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Renault Megane Reviews

Performance
Equipment
Handling
Economy
Comfort
Depreciation
Space
Insurance

Renault gives its third generation Megane the family face and sets to work on a number of other detail changes. Andy Enright reports.

The Megane has come good for Renault in its third generation guise. The latest model modernises the look and feel and offers the ingenious 1.2-litre TCe 130 petrol engine in combination with a twin-clutch gearbox. Quality improvements inside are a welcome touch too.

Ordinary family cars can no longer be ordinary. People want polish these days, a smarter feel and hi-tech features that make them feel pampered and premium. Which means that in the Focus-sized family hatchback segment, they may well find themselves looking at cars like this one, Renault's much improved third generation Megane. With the French maker's position as one of Europe's biggest car makers severely under threat and a slimmed-down range of conventional cars forced upon dealers by this brand's commitment to electric power, it's hard to over-state the importance of this car if you happen to run a showroom with the yellow-backed silver diamond above the door. Especially as it failed to make much of an impact on the market in the original MK3 guise we first saw in early 2009. But then, with underpinnings based on a second generation model dating back to 2002 and smart but unremarkable styling, there wasn't really much back then to set this car apart. Something Renault claims to have thoroughly addressed with the substantially enhanced model we have today. This car was already much improved under the skin thanks to a package of updates introduced back at the beginning of 2012. Now it looks much smarter, there are extra equipment options and petrol people have an intriguing TCe 130 unit to consider. The idea here is to build upon existing virtues like the spacious cabin and the comfortable ride. Will it all be enough to rejuvenate this French family hatchback's appeal amongst Focus folk? Let's find out.

It's hard to find too many who'll complain about the way a Renault Megane drives. On the face of it, the car seems wholly unexciting, with a conventional chassis, with struts up front and a torsion-beam rear end. There's not the independent rear suspension you'll get in a Focus or a Golf but Renault has been so clever in tuning the rear suspension that you'd actually never know. There's an elegance in designing simple things to work well and the Megane's suspension is a case in point. Engines? Well the range starts with the older 1.6-litre 110PS petrol unit but you'll probably prefer one of the diesels, now bearing 'Energy' badges to designate their supposed eco-friendliness. Most buyers choose the popular 110PS 1.5-litre dCi powerplant but there's also a 130PS 1.6-litre dCi diesel variant. Those are the usual options but also worth considering is the 1.2 TCe petrol engine, which also wears an 'Energy' badge. This unit might seem a tiddler but punches well above its weight with 115PS at the crank. Renault is also offering this engine in 130PS guise in conjunction with the EDC (Efficient Dual Clutch) automatic transmission. The engineering department has re-tuned the engine by bringing in the turbo function faster and more frequently for enhanced performance. Performance junkies will know that the Megane Renaultsport 265 with its 2.0-litre 265PS petrol engine is the finest hot hatch sensible money buys. That doesn't look like changing anytime soon. All Megane models get standard anti lock brakes with electronic brakeforce distribution and brake assist, while stability control is now fitted as standard across the range.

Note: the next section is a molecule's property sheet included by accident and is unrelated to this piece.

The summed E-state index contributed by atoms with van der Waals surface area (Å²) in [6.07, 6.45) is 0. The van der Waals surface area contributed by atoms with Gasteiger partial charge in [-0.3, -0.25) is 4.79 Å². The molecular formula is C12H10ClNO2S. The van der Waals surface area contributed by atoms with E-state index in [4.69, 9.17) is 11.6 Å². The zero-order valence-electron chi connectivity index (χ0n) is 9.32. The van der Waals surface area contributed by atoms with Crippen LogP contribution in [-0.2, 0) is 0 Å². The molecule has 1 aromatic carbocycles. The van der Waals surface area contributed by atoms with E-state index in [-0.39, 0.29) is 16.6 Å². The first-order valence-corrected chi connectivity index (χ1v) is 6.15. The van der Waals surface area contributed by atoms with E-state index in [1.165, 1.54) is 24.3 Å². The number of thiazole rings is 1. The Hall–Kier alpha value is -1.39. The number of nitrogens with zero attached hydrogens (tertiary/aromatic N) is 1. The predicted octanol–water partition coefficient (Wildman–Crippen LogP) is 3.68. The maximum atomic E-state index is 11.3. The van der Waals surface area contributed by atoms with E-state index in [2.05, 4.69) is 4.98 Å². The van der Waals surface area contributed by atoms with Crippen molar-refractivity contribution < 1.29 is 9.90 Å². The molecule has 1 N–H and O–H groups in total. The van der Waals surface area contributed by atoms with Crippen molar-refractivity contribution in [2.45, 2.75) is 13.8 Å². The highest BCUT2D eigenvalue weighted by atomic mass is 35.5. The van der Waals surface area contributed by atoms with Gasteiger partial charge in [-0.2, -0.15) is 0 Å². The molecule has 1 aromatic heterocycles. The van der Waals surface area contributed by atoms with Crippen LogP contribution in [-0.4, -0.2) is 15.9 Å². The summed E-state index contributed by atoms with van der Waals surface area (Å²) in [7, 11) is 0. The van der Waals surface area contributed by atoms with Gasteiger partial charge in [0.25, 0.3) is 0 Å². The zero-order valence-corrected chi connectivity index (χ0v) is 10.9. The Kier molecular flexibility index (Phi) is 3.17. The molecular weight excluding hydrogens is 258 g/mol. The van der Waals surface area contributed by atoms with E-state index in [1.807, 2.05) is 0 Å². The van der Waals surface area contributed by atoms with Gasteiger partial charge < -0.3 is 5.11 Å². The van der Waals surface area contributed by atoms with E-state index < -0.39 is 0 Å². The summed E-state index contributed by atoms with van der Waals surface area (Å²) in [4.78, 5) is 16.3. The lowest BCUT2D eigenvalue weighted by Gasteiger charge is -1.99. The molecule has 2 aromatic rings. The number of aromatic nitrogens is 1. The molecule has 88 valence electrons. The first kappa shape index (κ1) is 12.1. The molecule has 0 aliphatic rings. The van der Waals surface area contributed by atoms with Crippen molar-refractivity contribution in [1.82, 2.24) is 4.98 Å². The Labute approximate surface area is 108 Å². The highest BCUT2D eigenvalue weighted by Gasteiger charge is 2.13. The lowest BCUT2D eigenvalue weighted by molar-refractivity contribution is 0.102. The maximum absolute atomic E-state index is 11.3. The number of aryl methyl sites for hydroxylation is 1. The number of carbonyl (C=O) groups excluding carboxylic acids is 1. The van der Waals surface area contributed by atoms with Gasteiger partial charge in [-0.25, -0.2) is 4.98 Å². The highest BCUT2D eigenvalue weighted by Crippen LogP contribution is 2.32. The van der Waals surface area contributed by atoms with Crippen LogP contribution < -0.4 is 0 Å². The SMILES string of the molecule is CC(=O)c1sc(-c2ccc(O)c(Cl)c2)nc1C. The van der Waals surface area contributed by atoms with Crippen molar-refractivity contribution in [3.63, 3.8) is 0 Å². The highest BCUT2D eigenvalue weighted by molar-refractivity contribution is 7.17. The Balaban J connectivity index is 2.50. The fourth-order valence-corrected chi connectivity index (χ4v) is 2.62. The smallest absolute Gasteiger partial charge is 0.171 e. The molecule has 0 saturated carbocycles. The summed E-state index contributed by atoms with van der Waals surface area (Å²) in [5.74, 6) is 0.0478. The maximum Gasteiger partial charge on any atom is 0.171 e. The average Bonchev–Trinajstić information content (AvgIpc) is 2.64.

There are any number of mid-life facelifts that only serve to ruin previously handsome cars, but this piece of design work actually does give the Megane a bit more presence and introduces some better quality parts. Megane Hatch, Coupe and Sport Tourer now feature a revised bumper, vent grilles and a hood bearing the enlarged Renault logo set against a gloss black background. Key models in the Megane family have also been revitalised by elliptical headlights and daytime running lights that stretch along the outer edges of the bumper. For the sportier models (the Megane RS and GT), the headlights also get gloss black eyelids, whilst the lower part of the front bumper is also different from regular models. The cabin has come in for a modest reworking, with better quality materials used. The interior now features a multi-directional joystick on the central console for browsing the Renault R-Link multimedia interface, which made its debut on the range in mid-2013. The Megane retains its coupe-like stance, thanks particularly to its short front and rear overhangs, a long 2.64m wheelbase, a steeply-raked roofline and a wide track. It certainly exudes a feeling of much higher quality than its predecessor, with close panel fits and windscreen wipers that are aesthetically concealed beneath the bonnet line.